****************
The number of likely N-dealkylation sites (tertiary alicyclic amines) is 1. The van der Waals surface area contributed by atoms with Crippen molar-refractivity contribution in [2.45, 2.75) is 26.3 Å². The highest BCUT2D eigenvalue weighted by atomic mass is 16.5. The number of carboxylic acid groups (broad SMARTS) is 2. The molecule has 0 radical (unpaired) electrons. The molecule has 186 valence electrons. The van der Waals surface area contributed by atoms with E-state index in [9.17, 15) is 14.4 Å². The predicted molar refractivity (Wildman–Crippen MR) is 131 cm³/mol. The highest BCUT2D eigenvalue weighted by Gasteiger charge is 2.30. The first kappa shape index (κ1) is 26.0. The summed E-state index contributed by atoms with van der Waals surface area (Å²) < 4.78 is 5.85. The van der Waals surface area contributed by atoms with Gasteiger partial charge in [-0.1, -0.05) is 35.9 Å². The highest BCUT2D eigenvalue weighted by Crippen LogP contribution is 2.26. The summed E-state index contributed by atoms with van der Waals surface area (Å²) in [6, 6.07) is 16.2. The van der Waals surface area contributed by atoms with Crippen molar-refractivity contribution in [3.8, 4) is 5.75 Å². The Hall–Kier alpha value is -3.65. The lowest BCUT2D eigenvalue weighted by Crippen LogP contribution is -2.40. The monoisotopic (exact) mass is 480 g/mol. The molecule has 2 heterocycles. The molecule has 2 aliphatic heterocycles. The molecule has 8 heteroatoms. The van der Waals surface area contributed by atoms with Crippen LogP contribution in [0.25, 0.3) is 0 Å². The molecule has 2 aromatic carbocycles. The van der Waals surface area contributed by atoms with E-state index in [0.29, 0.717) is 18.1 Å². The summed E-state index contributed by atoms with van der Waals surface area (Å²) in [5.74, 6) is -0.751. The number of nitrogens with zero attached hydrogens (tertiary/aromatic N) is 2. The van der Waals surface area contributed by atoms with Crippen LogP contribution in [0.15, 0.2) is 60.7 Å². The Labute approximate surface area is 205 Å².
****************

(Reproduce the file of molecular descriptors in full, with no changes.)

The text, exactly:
The number of likely N-dealkylation sites (tertiary alicyclic amines) is 1. The van der Waals surface area contributed by atoms with Crippen molar-refractivity contribution in [2.45, 2.75) is 26.3 Å². The highest BCUT2D eigenvalue weighted by atomic mass is 16.5. The number of carboxylic acid groups (broad SMARTS) is 2. The molecule has 0 radical (unpaired) electrons. The molecule has 186 valence electrons. The van der Waals surface area contributed by atoms with E-state index in [9.17, 15) is 14.4 Å². The predicted molar refractivity (Wildman–Crippen MR) is 131 cm³/mol. The highest BCUT2D eigenvalue weighted by Gasteiger charge is 2.30. The first kappa shape index (κ1) is 26.0. The summed E-state index contributed by atoms with van der Waals surface area (Å²) < 4.78 is 5.85. The van der Waals surface area contributed by atoms with Gasteiger partial charge in [-0.1, -0.05) is 35.9 Å². The highest BCUT2D eigenvalue weighted by Crippen LogP contribution is 2.26. The summed E-state index contributed by atoms with van der Waals surface area (Å²) in [6, 6.07) is 16.2. The van der Waals surface area contributed by atoms with Crippen molar-refractivity contribution in [3.8, 4) is 5.75 Å². The Hall–Kier alpha value is -3.65. The lowest BCUT2D eigenvalue weighted by Crippen LogP contribution is -2.40. The monoisotopic (exact) mass is 480 g/mol. The molecule has 2 heterocycles. The molecule has 2 aliphatic heterocycles. The molecule has 8 heteroatoms. The van der Waals surface area contributed by atoms with Crippen LogP contribution in [0.25, 0.3) is 0 Å². The molecule has 2 aromatic carbocycles. The van der Waals surface area contributed by atoms with E-state index in [0.29, 0.717) is 18.1 Å². The summed E-state index contributed by atoms with van der Waals surface area (Å²) in [5.74, 6) is -0.751. The number of nitrogens with zero attached hydrogens (tertiary/aromatic N) is 2. The van der Waals surface area contributed by atoms with Crippen LogP contribution in [0.15, 0.2) is 60.7 Å². The Labute approximate surface area is 205 Å².